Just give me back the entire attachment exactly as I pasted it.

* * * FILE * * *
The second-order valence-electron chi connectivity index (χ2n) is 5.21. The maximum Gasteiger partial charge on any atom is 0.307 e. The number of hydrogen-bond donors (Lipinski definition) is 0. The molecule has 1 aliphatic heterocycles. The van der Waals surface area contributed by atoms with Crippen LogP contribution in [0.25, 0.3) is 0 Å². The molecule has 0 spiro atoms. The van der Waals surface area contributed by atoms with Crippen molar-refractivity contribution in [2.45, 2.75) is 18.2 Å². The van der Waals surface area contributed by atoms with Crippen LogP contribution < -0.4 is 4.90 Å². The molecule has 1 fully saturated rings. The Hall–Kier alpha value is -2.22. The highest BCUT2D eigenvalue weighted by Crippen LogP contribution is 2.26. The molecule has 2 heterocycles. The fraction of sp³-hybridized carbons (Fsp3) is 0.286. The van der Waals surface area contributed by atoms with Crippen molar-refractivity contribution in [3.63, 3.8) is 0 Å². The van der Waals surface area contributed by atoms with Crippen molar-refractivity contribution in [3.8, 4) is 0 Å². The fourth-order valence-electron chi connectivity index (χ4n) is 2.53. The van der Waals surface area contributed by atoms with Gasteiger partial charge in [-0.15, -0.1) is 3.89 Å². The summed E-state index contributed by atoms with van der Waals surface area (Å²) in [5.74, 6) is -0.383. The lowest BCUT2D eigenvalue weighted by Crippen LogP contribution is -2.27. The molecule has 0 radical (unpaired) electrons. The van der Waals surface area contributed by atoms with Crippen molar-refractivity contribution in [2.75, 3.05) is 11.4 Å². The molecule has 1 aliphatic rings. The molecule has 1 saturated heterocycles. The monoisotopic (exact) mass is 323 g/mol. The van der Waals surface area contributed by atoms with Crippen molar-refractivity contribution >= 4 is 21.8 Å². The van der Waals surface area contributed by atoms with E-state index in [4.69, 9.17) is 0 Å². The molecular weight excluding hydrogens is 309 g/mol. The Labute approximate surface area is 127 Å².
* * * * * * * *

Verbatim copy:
The second-order valence-electron chi connectivity index (χ2n) is 5.21. The maximum Gasteiger partial charge on any atom is 0.307 e. The number of hydrogen-bond donors (Lipinski definition) is 0. The molecule has 1 aliphatic heterocycles. The van der Waals surface area contributed by atoms with Crippen LogP contribution in [0.25, 0.3) is 0 Å². The molecule has 0 spiro atoms. The van der Waals surface area contributed by atoms with Crippen molar-refractivity contribution in [2.45, 2.75) is 18.2 Å². The van der Waals surface area contributed by atoms with Crippen LogP contribution < -0.4 is 4.90 Å². The molecule has 1 fully saturated rings. The Hall–Kier alpha value is -2.22. The highest BCUT2D eigenvalue weighted by Crippen LogP contribution is 2.26. The molecule has 2 heterocycles. The fraction of sp³-hybridized carbons (Fsp3) is 0.286. The van der Waals surface area contributed by atoms with Crippen molar-refractivity contribution in [3.63, 3.8) is 0 Å². The van der Waals surface area contributed by atoms with Crippen molar-refractivity contribution in [3.8, 4) is 0 Å². The fourth-order valence-electron chi connectivity index (χ4n) is 2.53. The van der Waals surface area contributed by atoms with Gasteiger partial charge in [-0.15, -0.1) is 3.89 Å². The summed E-state index contributed by atoms with van der Waals surface area (Å²) in [5.74, 6) is -0.383. The lowest BCUT2D eigenvalue weighted by Crippen LogP contribution is -2.27. The molecule has 0 radical (unpaired) electrons. The van der Waals surface area contributed by atoms with Crippen molar-refractivity contribution in [2.75, 3.05) is 11.4 Å². The molecule has 1 aliphatic rings. The molecule has 1 saturated heterocycles. The monoisotopic (exact) mass is 323 g/mol. The van der Waals surface area contributed by atoms with Crippen molar-refractivity contribution >= 4 is 21.8 Å². The van der Waals surface area contributed by atoms with E-state index in [4.69, 9.17) is 0 Å². The molecular weight excluding hydrogens is 309 g/mol. The Labute approximate surface area is 127 Å².